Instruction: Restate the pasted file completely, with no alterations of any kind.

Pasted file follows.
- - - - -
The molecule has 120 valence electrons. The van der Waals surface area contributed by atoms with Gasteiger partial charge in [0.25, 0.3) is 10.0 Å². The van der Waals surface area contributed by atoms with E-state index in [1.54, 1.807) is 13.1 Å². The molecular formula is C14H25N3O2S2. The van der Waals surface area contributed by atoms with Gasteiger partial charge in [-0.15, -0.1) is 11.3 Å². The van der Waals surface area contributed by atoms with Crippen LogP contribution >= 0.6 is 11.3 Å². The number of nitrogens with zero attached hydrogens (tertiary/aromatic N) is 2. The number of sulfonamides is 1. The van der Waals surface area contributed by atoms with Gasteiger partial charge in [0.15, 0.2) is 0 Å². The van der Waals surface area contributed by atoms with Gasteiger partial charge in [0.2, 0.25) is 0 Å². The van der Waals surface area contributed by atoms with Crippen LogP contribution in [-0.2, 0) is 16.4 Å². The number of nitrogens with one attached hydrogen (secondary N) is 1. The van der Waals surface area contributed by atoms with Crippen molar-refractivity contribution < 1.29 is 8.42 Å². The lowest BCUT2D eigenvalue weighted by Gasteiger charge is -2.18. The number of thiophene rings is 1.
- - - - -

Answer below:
The molecule has 120 valence electrons. The van der Waals surface area contributed by atoms with Gasteiger partial charge in [0.25, 0.3) is 10.0 Å². The van der Waals surface area contributed by atoms with E-state index in [1.54, 1.807) is 13.1 Å². The molecular formula is C14H25N3O2S2. The van der Waals surface area contributed by atoms with Gasteiger partial charge in [-0.15, -0.1) is 11.3 Å². The van der Waals surface area contributed by atoms with Crippen LogP contribution >= 0.6 is 11.3 Å². The number of nitrogens with zero attached hydrogens (tertiary/aromatic N) is 2. The number of sulfonamides is 1. The van der Waals surface area contributed by atoms with Gasteiger partial charge in [0.15, 0.2) is 0 Å². The van der Waals surface area contributed by atoms with Gasteiger partial charge in [0.2, 0.25) is 0 Å². The van der Waals surface area contributed by atoms with Crippen LogP contribution in [-0.2, 0) is 16.4 Å². The number of nitrogens with one attached hydrogen (secondary N) is 1. The van der Waals surface area contributed by atoms with Crippen molar-refractivity contribution < 1.29 is 8.42 Å². The lowest BCUT2D eigenvalue weighted by Gasteiger charge is -2.18. The number of thiophene rings is 1.